Keeping cold water cold and hot water hot in the piping system is extremely important. As cold water heats up and hot water cools down, this can allow the explosive spread of dangerous bacteria. Facility managers are responsible for ensuring that temperatures in the entire hot water system remain above 55 °C and temperatures in the cold water system do not exceed 25 °C. Chronic problems can occur, for example, if the hot water and cold water pipes are too close to one another in shafts, and hot water lines start to warm up cold water lines. Stagnation flushes can also offer a remedy here. The best results are achieved by combining together temperature sensors, electronic fittings and a water management system. If the SCHELL temperature sensors detect a deviation, for example, then the SWS Water Management System and the networked electronic SCHELL fittings can immediately trigger a flush operation automatically. This prevents a situation where bacterial concentrations in the water mains start to rise due to problematic water temperatures.
4. Carry out professional recommissioning after longer periods of absence
Periods of absence affecting building operations occur time and again as a result of long weekends, etc. Over the summer holidays, schools are often unused for weeks on end. The official definition of an interruption in use, however, is just 72 hours – and this will require a complete exchange of water. It is therefore important to plan ahead and ensure that recommissioning of the drinking water installation is carried out properly after periods of absence. Leak protection is another important topic for buildings when not in use. The SWS leak protection fitting can prevent water damage occurring outside building usage times while simultaneously supporting the maintenance of drinking water hygiene. This fitting shuts off the water supply either centrally or in parts of the system at times when the building is not in use, but opens and closes automatically for stagnation flushes.
5. Stay up-to-date even while out-and-about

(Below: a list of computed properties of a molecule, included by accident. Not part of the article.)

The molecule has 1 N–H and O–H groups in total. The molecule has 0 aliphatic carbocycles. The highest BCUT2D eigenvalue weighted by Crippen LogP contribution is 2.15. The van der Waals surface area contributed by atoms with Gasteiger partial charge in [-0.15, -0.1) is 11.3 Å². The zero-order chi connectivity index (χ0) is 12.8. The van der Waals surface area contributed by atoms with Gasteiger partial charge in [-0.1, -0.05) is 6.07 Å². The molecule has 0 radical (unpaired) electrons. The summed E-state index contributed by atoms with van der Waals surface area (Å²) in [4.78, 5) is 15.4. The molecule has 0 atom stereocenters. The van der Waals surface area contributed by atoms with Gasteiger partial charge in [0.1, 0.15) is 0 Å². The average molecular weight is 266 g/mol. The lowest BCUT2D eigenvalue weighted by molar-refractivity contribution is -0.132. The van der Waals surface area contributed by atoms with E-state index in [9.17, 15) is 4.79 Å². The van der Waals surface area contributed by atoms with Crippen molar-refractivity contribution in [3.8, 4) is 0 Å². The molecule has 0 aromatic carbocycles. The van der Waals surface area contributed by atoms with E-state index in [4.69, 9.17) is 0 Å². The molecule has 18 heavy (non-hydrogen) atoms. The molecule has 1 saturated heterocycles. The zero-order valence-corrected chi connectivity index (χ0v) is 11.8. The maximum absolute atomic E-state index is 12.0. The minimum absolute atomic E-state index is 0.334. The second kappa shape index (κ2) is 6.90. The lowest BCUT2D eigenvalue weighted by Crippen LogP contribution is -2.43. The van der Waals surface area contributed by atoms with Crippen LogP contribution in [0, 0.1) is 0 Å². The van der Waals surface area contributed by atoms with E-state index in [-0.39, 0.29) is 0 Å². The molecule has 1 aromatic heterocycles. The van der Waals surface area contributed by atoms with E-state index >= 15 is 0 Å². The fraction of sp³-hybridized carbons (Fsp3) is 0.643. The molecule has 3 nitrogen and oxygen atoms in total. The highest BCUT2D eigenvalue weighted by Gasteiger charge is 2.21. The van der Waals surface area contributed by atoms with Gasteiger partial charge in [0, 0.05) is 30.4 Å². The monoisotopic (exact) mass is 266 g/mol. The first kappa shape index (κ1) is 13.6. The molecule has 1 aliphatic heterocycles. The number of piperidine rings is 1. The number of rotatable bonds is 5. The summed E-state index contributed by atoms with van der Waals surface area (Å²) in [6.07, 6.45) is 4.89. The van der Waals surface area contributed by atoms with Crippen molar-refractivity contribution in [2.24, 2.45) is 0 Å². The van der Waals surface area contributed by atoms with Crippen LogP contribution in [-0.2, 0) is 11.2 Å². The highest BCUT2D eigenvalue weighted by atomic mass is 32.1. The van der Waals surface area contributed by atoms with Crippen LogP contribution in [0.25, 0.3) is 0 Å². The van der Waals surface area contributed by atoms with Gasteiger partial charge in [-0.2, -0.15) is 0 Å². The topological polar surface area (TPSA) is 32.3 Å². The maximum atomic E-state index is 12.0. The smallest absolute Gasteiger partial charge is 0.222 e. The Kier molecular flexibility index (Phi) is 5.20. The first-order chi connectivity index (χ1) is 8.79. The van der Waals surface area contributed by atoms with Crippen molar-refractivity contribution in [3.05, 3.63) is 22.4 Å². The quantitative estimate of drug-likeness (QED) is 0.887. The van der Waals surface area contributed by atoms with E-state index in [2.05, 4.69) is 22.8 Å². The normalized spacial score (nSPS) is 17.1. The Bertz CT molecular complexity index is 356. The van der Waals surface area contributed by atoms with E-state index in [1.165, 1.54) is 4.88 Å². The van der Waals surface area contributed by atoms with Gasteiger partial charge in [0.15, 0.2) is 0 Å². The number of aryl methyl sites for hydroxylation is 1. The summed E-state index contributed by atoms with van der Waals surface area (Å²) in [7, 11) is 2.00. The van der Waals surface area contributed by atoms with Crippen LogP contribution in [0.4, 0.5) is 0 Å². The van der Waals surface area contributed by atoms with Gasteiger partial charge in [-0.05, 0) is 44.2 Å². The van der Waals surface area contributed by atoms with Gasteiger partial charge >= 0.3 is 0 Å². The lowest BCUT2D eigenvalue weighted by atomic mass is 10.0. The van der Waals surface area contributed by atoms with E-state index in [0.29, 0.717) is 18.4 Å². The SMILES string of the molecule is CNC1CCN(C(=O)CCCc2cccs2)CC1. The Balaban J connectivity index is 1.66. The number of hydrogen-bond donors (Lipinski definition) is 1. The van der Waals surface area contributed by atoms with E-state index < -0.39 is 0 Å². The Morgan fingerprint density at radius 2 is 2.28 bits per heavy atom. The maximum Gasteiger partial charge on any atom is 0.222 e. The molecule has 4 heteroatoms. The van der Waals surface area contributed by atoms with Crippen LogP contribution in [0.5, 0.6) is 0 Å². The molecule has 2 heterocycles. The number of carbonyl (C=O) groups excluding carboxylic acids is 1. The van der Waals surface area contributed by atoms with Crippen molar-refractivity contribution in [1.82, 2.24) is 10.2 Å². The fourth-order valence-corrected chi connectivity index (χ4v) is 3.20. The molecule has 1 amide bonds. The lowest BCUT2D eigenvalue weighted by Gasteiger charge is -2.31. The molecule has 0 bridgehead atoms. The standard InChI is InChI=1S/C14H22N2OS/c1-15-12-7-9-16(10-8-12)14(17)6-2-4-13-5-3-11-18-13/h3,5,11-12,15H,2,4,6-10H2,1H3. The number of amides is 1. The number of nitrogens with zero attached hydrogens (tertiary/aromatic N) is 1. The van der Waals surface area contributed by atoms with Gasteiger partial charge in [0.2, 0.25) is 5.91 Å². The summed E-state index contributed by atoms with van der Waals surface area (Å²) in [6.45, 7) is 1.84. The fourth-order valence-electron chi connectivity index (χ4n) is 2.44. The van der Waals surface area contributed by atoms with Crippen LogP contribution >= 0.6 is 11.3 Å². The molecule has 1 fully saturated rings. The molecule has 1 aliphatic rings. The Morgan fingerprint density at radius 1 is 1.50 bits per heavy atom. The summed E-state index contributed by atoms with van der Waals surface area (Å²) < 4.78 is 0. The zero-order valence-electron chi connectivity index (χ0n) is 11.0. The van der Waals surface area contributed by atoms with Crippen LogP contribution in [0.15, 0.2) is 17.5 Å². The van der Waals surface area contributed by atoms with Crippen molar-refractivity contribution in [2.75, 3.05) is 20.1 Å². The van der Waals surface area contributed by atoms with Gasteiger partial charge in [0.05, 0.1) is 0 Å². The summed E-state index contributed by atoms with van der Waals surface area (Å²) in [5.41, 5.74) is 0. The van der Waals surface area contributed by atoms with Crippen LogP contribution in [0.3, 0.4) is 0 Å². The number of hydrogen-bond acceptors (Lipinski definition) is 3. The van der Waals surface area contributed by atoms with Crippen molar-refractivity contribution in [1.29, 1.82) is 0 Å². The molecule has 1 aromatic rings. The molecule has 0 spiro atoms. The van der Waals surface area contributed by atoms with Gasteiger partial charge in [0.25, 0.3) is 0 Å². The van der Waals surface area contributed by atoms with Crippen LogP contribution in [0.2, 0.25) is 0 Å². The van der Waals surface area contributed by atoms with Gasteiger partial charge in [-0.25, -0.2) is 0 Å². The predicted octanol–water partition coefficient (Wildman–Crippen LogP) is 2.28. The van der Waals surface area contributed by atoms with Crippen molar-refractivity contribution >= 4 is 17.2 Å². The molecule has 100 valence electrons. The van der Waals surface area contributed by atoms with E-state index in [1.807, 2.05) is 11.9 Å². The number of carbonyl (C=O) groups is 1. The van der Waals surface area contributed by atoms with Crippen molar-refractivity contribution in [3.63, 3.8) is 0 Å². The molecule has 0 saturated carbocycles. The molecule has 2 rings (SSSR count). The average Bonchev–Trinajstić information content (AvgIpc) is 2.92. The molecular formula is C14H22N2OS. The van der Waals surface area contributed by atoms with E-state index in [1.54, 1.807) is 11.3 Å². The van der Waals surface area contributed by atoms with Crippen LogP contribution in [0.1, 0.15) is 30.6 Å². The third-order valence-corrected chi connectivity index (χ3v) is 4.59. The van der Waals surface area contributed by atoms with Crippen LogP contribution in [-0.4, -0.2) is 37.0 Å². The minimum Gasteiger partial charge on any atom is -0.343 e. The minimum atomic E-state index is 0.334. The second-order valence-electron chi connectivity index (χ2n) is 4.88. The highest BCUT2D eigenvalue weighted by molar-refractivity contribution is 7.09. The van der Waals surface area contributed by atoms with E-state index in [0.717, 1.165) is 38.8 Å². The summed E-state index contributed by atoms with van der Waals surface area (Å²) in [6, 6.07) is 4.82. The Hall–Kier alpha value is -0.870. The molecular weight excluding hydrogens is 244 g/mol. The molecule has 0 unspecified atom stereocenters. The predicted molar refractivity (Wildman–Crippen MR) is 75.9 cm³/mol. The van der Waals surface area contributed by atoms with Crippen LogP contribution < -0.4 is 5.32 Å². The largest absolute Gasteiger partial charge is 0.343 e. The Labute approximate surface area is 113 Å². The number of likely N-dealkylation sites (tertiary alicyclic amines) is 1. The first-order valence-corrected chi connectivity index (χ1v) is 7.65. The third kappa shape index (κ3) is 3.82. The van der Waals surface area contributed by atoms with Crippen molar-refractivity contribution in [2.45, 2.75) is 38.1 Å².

Obviously, you can’t be on site 24 hours a day. Nevertheless, you have to keep an eye on the drinking water quality in your building. Over the long term, the best way to do this is with the SCHELL SMART.SWS online service. Wherever you are in the world, SMART.SWS gives you instant, online access to your drinking water installation, estimated water consumption, service messages and much, much more – and for all of your buildings. Any necessary maintenance work, such as battery changes, can also be planned more easily and more efficiently. You can also use SMART.SWS to assign various roles to users. You might decide, for example, that your facility managers should only have access to a specific building, while your own account has a complete overview of all your properties.
6. Refurbish or renovate to maintain drinking water hygiene – without major effort
Switching to electronic fittings – perhaps combined with a water management system – offers plenty of potential for an approach to maintaining drinking water hygiene that is as simple and efficient as possible. This will also offers operational advantages – such as regulating water consumption, for example. This kind of renovation project does not need to involve major structural work, however. SWS-ready, electronic SCHELL fittings can be networked together as a wired and/or wireless system. This avoids the needs for additional power cabling or wall chasing work. Switching to electronic fittings and SCHELL SWS is therefore a straightforward move that gives you the best-possible support for protecting your drinking water hygiene.
For full details of how to go about maintaining drinking water quality, please also see the SCHELL SWS manual (page 30 ff.), which you can download here. Are you running a nursing home, a school or a local council building? The links given here provide you with specific information for these kinds of properties.